Upon the earth - Επι της γης, upon this land, meaning probably the land of Judea; for thus the word is often to be understood. The national punishment of all the innocent blood which had been shed in the land, shall speedily come upon you, from the blood of Abel the just, the first prophet and preacher of righteousness, Hebrews 11:4; 2 Peter 2:5, to the blood of Zachariah, the son of Barachiah. It is likely that our Lord refers to the murder of Zachariah, mentioned 2 Chronicles 24:20, who said to the people, Why transgress ye the commandments of God, so that ye cannot prosper? Because ye have forsaken the Lord, he hath forsaken you. And they conspired against him and stoned him - at the commandment of the king, in the court of the house of the Lord. And when he died, he said, The Lord look upon and require it: 2 Chronicles 24:21, 2 Chronicles 24:22.
But it is objected, that this Zachariah was called the son of Jehoiada, and our Lord calls this one the son of Barachiah. Let it be observed,
Some think that our Lord refers, in the spirit of prophecy, to the murder of Zacharias, son of Baruch, a rich Jew, who was judged, condemned, and massacred in the temple by Idumean zealots, because he was rich, a lover of liberty, and a hater of wickedness. They gave him a mock trial; and, when no evidence could be brought against him of his being guilty of the crime they laid to his charge, viz. a design to betray the city to the Romans, and his judges had pronounced him innocent, two of the stoutest of the zealots fell upon him and slew him in the middle of the temple. See Josephus, War, b. iv. chap. 5. s. 5. See Crevier, vol. vi. p. 172, History of the Roman Emperors. Others imagine that Zachariah, one of the minor prophets, is meant, who might have been massacred by the Jews; for, though the account is not come down to us, our Lord might have it from a well known tradition in those times. But the former opinion is every way the most probable.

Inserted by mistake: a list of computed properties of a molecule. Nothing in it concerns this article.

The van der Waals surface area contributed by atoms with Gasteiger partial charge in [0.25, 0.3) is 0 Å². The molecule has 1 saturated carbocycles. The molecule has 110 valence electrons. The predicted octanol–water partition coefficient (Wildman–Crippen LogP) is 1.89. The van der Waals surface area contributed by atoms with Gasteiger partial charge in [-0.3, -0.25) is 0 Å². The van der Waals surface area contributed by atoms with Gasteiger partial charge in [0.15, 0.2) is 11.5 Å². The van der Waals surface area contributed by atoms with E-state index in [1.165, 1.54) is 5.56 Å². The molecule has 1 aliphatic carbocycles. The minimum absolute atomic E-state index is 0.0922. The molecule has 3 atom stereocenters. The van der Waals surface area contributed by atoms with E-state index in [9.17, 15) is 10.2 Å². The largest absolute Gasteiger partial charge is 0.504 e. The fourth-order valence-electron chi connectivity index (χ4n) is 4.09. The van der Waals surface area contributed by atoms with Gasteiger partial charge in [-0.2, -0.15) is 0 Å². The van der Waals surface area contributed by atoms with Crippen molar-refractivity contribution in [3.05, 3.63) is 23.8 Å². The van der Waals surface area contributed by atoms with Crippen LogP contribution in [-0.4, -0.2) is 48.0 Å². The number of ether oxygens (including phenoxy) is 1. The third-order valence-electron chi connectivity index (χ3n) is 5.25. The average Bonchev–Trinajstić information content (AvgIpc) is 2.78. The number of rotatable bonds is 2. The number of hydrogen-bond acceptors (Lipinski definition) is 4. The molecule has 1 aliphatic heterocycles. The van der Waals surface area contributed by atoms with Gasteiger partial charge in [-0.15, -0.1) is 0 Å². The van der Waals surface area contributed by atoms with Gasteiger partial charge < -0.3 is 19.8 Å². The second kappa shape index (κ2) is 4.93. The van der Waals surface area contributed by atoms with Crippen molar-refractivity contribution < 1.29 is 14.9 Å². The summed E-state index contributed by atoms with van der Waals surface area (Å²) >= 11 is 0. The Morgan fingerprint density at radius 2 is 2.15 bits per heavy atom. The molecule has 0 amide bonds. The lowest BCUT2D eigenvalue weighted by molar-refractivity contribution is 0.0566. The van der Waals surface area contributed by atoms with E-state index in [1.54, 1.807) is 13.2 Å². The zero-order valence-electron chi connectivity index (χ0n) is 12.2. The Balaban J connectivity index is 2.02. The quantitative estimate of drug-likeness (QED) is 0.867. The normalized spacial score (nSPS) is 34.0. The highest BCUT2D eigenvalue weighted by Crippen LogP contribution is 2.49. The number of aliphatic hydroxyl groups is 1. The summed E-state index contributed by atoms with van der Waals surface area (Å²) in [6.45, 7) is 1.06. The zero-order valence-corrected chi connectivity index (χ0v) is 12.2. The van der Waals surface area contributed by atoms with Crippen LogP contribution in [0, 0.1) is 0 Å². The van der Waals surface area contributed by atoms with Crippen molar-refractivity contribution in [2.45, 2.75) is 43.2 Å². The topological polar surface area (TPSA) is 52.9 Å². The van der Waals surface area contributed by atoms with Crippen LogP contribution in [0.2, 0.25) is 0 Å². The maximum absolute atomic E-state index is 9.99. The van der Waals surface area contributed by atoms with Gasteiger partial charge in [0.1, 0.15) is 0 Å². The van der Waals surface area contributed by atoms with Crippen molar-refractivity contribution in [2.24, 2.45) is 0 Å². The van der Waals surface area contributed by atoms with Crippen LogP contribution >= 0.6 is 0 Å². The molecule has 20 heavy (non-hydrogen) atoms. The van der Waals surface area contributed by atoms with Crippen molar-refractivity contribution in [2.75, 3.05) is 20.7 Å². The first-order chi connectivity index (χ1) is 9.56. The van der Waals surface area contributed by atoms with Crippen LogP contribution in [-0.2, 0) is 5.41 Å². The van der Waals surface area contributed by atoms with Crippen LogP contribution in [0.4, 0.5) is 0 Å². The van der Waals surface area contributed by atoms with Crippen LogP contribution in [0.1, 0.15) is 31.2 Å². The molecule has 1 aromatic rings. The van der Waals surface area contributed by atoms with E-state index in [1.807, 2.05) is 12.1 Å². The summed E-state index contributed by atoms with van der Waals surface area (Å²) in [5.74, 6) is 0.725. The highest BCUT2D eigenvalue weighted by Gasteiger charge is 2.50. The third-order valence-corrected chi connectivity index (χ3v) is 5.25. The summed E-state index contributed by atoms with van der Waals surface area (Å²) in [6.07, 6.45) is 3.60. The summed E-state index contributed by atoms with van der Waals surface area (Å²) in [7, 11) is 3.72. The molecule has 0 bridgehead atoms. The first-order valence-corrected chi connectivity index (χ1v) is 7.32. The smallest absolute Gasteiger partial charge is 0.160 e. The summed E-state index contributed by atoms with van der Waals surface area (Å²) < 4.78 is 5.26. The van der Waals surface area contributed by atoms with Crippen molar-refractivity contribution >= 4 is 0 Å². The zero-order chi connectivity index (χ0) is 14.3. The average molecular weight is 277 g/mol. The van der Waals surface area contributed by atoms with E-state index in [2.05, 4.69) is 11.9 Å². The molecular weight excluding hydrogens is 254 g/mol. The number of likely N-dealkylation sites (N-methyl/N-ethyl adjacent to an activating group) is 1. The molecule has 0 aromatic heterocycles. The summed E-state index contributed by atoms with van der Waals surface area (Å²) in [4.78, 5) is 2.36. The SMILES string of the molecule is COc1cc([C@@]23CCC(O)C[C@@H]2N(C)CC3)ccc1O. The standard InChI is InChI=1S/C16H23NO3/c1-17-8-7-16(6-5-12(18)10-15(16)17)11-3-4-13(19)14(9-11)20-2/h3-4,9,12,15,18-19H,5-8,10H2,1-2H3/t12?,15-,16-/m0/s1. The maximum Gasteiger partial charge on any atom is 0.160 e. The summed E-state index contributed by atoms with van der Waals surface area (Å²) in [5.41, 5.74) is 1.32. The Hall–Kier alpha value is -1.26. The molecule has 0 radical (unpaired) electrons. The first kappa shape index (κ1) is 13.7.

Between the temple and the altar - That is, between the sanctuary and the altar of burnt-offerings.
That upon you may come - That is, the nation is guilty. Your fathers were guilty. You have shown yourselves to be like them. You are about, by killing the Messiah and his messengers, to fill up the iniquity of the land. The patience of God is nearly exhausted, and the nation is about to be visited with signal vengeance. These national crimes deserve national judgments; and the proper judgment for all these crimes are about to come upon you in the destruction of your temple and city.